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2018-19 Annual Report: Partnering for Pond Turtles

2018-19 Annual Report: Partnering for Pond Turtles
Western pond turtles basking in the sun in Skamania County. (Photographer: Brandon Davis)

The decades-long partnership working to return western pond turtles to the Gorge’s quiet, shallow ponds is an inspiring success story. More than 30 years ago, the pond turtle was thought to be extirpated from most of the Gorge until researchers found more than 100 in the late ‘80s. This discovery prompted the Washington Department of Fish & Wildlife (WDFW) to team up with the Oregon and Woodland Park Zoos to collect and care for turtle hatchlings and eggs, rear them over winter, and release the juveniles back into ponds throughout the Gorge. The program has worked, though the western pond turtle remains an endangered species in Washington State.

When critical turtle habitat in the Scenic Area came up for sale four years ago, Friends’ land trust became a core partner in the established efforts to rear and release juveniles. Friends purchased a 64-acre property—now known as the Turtle Haven preserve—and began working with WDFW, U.S. Forest Service, and U.S. Fish & Wildlife Service to improve pond turtle habitat.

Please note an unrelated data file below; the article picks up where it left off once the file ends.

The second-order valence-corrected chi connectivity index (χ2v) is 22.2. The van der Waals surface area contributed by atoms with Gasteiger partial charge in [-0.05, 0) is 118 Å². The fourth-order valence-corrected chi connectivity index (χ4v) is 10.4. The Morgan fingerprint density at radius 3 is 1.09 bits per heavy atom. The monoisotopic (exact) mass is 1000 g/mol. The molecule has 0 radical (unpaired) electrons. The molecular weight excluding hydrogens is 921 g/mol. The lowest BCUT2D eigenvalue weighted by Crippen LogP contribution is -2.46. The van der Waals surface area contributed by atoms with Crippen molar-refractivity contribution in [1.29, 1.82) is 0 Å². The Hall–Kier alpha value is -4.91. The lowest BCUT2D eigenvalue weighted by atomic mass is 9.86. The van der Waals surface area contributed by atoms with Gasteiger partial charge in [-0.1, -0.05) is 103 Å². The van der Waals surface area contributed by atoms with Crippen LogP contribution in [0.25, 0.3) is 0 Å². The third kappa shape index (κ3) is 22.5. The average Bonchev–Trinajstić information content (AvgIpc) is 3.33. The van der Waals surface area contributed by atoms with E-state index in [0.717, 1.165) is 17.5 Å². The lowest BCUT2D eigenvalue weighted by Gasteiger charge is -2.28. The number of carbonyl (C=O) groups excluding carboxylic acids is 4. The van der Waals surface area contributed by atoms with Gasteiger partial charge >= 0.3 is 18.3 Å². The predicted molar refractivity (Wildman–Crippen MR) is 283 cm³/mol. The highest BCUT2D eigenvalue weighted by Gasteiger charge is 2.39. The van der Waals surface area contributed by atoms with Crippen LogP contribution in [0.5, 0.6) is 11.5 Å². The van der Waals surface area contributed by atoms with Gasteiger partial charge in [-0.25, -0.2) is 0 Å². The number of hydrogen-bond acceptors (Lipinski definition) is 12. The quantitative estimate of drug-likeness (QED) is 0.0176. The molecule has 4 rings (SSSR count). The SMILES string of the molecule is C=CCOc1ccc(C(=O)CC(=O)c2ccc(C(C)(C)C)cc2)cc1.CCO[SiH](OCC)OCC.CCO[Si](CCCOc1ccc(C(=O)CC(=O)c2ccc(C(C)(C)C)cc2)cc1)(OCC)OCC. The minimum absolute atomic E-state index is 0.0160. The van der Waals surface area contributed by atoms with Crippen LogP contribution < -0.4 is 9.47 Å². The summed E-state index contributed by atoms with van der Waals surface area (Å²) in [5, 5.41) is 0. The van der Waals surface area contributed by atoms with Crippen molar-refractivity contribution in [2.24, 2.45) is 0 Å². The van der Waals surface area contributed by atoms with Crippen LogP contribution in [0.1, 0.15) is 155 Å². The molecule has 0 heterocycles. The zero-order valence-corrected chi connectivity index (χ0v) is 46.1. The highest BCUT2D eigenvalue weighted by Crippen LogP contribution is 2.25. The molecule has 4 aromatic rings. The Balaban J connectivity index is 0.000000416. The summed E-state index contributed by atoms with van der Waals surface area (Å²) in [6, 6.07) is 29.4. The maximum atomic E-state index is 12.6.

“‘Pond turtle’ is a bit of a misnomer,” says Land Trust Stewardship Coordinator Sara Woods. “The turtles actually need upland habitat for over-wintering and nesting as much as they need ponds for foraging and thermoregulation. Non-native species are amongst the biggest threats to the turtle, including Himalayan blackberry shading out nesting sites and bullfrogs eating hatchlings. Our restoration efforts include removing blackberry and exotic grasses, planting native plants, and culling bullfrogs.

This land protection and restoration work could not happen without the long-term partnerships developed between Friends and wildlife agencies. As the impacts from development and climate change continue to increase in the Gorge, partnerships like those at Turtle Haven become more vital. 

“A critical step as we go forward is expanding the scope, collaboration, and impact of these land stewardship efforts, says Dan Bell, land trust director for Friends. “The turtles represent one component of biodiversity in the Gorge, and this partnership effort has been highly successful. We need to bring the same approach to conservation efforts throughout the region.”